Your success as an entrepreneur might not just lie in your startup — it may be found in other companies. Once your startup finds its footing and your capital stabilizes, you may consider merging with or acquiring other companies to grow. It might be an exciting thought, but steady your hand. Put down the pen and ask yourself whether or not you’re actually ready to buy another company. Consider this before acquiring a company:
Does Your Startup Have a Strong Foundation?
There’s a lot of promise in absorbing another company to improve your startup, but it’s still an expense. Should the deal not give as much as you think, will your company be able to survive the acquisition? There is such a thing as expanding too quickly and ending up with a company that has too many expenses and not enough income.
Take a hard look at your company. Do you think your employees will stay through the merger or will you find yourself with more strangers than familiar faces? Think about your company culture — will it mesh with the other company’s culture or will you find yourself with a high turnover rate after you buy it? You’ll also want to see if you have the time, capital, and even energy to navigate your way to a profitable merger.
Will This Improve Your Startup’s Position?
Being objective oriented is part of being an entrepreneur, and your objective, when it comes to acquisitions, is growth and positioning. Will the acquisition improve your company in some manner or will it just become bigger? Think about whether or not the new company will give you access to other markets. Will it give you access to technology that would otherwise be prohibitively expensive to obtain?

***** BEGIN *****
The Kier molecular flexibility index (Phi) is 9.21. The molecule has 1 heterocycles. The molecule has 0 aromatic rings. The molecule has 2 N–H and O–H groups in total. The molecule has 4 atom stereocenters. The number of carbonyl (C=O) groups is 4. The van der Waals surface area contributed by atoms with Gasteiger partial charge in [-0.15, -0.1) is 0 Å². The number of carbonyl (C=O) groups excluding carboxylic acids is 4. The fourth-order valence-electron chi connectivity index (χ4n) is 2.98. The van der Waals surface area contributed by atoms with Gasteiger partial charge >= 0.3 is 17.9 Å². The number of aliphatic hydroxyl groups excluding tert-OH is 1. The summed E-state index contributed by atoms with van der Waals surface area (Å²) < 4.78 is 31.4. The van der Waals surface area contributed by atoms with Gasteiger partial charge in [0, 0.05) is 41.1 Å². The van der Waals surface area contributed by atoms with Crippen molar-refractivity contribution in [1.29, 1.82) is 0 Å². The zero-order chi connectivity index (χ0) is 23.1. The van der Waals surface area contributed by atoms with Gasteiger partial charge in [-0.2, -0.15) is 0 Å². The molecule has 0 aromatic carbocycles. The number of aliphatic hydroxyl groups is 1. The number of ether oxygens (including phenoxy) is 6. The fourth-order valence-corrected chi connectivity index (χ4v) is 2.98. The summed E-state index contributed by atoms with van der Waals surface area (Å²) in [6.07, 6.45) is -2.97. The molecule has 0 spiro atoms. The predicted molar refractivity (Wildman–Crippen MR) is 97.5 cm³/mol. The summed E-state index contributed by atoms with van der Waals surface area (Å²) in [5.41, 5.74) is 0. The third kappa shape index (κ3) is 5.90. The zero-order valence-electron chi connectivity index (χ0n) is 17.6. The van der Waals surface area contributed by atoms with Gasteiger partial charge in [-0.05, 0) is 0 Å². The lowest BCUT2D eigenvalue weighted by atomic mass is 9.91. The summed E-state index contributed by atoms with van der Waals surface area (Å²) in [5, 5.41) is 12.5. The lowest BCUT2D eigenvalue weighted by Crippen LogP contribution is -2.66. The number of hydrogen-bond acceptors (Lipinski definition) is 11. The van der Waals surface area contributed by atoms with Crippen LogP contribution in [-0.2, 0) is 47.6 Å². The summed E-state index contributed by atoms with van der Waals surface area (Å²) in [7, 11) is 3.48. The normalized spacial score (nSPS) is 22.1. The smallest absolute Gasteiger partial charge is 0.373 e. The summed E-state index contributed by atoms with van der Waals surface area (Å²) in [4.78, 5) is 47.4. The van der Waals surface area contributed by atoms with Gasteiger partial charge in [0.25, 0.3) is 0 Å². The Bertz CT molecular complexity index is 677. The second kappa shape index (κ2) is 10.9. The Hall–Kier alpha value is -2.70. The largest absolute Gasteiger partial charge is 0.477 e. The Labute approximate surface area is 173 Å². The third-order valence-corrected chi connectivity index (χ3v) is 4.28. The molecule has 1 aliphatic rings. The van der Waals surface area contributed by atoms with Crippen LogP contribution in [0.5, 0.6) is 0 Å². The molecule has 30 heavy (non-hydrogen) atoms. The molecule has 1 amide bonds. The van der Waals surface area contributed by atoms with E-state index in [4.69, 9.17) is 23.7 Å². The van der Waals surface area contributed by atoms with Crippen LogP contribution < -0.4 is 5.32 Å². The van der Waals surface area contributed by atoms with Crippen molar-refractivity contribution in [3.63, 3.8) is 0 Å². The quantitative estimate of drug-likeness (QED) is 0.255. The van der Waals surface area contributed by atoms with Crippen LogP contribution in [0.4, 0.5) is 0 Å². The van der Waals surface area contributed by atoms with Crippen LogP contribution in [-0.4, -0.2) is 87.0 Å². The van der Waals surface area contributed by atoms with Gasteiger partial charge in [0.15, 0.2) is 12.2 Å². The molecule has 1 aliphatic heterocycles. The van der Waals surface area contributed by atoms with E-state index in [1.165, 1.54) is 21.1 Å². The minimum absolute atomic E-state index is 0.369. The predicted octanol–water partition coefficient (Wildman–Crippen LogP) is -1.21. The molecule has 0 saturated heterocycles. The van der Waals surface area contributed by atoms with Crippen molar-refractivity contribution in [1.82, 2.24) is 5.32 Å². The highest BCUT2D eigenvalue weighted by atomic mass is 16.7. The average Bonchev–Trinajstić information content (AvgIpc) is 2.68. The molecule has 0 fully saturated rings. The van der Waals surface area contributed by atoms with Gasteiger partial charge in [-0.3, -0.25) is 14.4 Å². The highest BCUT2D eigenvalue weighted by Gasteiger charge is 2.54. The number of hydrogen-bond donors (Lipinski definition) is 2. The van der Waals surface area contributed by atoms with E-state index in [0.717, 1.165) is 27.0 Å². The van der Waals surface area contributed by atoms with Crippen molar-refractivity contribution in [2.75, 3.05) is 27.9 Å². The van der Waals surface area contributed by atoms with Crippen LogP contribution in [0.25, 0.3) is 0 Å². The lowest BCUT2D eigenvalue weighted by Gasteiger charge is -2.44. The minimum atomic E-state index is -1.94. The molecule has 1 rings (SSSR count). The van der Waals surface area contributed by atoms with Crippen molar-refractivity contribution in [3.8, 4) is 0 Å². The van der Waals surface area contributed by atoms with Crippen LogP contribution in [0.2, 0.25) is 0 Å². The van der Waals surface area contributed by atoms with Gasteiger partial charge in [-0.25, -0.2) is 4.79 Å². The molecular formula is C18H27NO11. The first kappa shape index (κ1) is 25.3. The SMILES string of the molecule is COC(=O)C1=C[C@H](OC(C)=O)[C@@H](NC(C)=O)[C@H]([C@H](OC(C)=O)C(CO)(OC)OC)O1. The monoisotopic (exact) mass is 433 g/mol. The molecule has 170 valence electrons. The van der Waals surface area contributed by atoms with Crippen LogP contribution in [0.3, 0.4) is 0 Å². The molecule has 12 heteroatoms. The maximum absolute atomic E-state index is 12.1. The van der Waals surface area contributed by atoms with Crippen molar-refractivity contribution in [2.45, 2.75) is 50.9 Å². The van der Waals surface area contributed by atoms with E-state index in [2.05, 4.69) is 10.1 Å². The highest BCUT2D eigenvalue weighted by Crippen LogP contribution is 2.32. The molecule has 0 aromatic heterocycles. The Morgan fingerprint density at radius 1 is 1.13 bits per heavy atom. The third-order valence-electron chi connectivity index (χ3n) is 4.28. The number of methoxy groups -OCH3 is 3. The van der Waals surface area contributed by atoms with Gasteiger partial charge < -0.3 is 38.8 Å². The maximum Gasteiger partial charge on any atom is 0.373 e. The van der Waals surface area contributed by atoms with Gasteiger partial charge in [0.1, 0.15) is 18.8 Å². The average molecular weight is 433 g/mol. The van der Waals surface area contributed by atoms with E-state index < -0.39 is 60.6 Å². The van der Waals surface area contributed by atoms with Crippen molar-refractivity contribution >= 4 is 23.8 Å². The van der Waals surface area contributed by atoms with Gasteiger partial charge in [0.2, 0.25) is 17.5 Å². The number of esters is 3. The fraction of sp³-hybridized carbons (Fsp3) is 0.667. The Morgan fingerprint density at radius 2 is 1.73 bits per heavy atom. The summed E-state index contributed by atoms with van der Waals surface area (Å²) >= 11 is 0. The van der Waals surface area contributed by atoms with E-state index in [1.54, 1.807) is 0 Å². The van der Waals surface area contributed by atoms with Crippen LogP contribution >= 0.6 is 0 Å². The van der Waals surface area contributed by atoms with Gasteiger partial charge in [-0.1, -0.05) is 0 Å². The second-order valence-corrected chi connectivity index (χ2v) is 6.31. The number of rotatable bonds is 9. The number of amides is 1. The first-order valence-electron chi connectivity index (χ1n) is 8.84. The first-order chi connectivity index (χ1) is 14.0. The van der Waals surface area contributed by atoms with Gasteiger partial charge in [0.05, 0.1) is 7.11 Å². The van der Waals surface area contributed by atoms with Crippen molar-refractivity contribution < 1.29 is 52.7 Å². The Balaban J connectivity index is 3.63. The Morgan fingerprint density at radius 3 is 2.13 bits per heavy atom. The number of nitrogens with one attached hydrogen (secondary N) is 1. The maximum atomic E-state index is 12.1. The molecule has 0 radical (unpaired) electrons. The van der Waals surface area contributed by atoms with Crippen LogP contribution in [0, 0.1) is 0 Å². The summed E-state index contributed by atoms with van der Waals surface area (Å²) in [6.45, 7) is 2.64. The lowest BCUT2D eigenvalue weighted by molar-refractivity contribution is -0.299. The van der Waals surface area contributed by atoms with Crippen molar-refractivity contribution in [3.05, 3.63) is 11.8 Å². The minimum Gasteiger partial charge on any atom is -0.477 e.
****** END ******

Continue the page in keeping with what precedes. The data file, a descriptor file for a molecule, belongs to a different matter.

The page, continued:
Does the Acquisition Fit Your Company?
Two of the most important aspects of your company are its culture and its core values. These helped you steer the startup to where it is today, to a place where you can consider acquiring another company to expand its reach. The fact is that personalities and ideals matter and if the incoming executive team and their employees can’t mesh with yours, the merger might not be ideal.
Talk to the people selling the company, as well as any and all related key personnel. Get to know what they expect out of a good day’s work, as well as what benefits they expect and have received. These conversations will help you figure out whether your philosophies align or whether you should consider merging with another company.
Are There Key Employees on Either Side That Will be Lost after the Merger?
The success of a company can often be attributed to a few key employees. Of course, all your employees are important, but there are play makers who helped ensure that your startup made it to this point. The same goes for any company you’re going to acquire. With an acquisition, you run the risk of creating redundancies or a high turnover right that may make the company being acquired more trouble than it’s worth.
Talk to employees in your startup and in the company being acquired. Get a feel for whether or not they’re fond of the merger, or if they’re going to find employment elsewhere if things come together. Check with your managers and see if any redundancies will affect your key personnel and force you to choose between someone who’s been invaluable to your startup and someone who makes the other company run well.
Have You Thoroughly Reviewed the Other Company?
When you acquire or merge with a company, you take on everything relating to them. Their branding can color the way your company is perceived, and their monetary problems may cause your once-successful startup to flounder. Check the company’s portfolio and see how they’ve been performing. Are their contracts all in order? Are there any liabilities or employment contracts that you should be aware of?
These are some of the key areas you must examine. As an entrepreneur, your startup is your first priority. Think realistically about how much the acquisition will help your company. Consider key personnel on both sides and whether or not they’re going to stay or become redundant. Do the two companies fit in terms of culture and philosophy? Examining these considerations will help you determine whether or not the time has come for a merger or acquisition. Should the answer be “no,” don’t worry. Other opportunities will come.
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